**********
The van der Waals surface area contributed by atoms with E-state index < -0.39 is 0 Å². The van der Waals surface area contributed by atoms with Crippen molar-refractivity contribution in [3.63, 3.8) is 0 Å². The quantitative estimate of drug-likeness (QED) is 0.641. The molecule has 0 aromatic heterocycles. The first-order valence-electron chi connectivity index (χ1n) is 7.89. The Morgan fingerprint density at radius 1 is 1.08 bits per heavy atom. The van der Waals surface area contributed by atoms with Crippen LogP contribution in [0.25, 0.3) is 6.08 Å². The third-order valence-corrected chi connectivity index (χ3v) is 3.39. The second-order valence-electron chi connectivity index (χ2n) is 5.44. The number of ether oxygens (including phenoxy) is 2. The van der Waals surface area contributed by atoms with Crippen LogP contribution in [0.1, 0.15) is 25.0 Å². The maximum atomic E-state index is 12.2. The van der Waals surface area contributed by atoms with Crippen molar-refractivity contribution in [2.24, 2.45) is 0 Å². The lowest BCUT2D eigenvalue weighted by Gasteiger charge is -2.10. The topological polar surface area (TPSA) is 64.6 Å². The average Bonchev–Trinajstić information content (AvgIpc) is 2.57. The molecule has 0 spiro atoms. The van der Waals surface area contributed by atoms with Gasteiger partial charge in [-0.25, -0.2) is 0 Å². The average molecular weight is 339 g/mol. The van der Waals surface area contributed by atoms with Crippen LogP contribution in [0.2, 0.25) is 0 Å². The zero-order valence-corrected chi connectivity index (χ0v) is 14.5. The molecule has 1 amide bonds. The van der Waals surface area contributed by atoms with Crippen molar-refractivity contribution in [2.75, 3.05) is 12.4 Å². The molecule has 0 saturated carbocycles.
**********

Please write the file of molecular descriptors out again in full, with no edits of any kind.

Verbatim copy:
The van der Waals surface area contributed by atoms with E-state index < -0.39 is 0 Å². The van der Waals surface area contributed by atoms with Crippen molar-refractivity contribution in [3.63, 3.8) is 0 Å². The quantitative estimate of drug-likeness (QED) is 0.641. The molecule has 0 aromatic heterocycles. The first-order valence-electron chi connectivity index (χ1n) is 7.89. The Morgan fingerprint density at radius 1 is 1.08 bits per heavy atom. The van der Waals surface area contributed by atoms with Crippen LogP contribution in [0.25, 0.3) is 6.08 Å². The third-order valence-corrected chi connectivity index (χ3v) is 3.39. The second-order valence-electron chi connectivity index (χ2n) is 5.44. The number of ether oxygens (including phenoxy) is 2. The van der Waals surface area contributed by atoms with Crippen LogP contribution in [0.1, 0.15) is 25.0 Å². The maximum atomic E-state index is 12.2. The van der Waals surface area contributed by atoms with Crippen molar-refractivity contribution in [2.24, 2.45) is 0 Å². The lowest BCUT2D eigenvalue weighted by Gasteiger charge is -2.10. The topological polar surface area (TPSA) is 64.6 Å². The average Bonchev–Trinajstić information content (AvgIpc) is 2.57. The molecule has 0 spiro atoms. The van der Waals surface area contributed by atoms with Gasteiger partial charge in [-0.25, -0.2) is 0 Å². The average molecular weight is 339 g/mol. The van der Waals surface area contributed by atoms with Crippen LogP contribution in [0.2, 0.25) is 0 Å². The zero-order valence-corrected chi connectivity index (χ0v) is 14.5. The molecule has 1 amide bonds. The van der Waals surface area contributed by atoms with Crippen molar-refractivity contribution in [2.75, 3.05) is 12.4 Å². The molecule has 0 saturated carbocycles.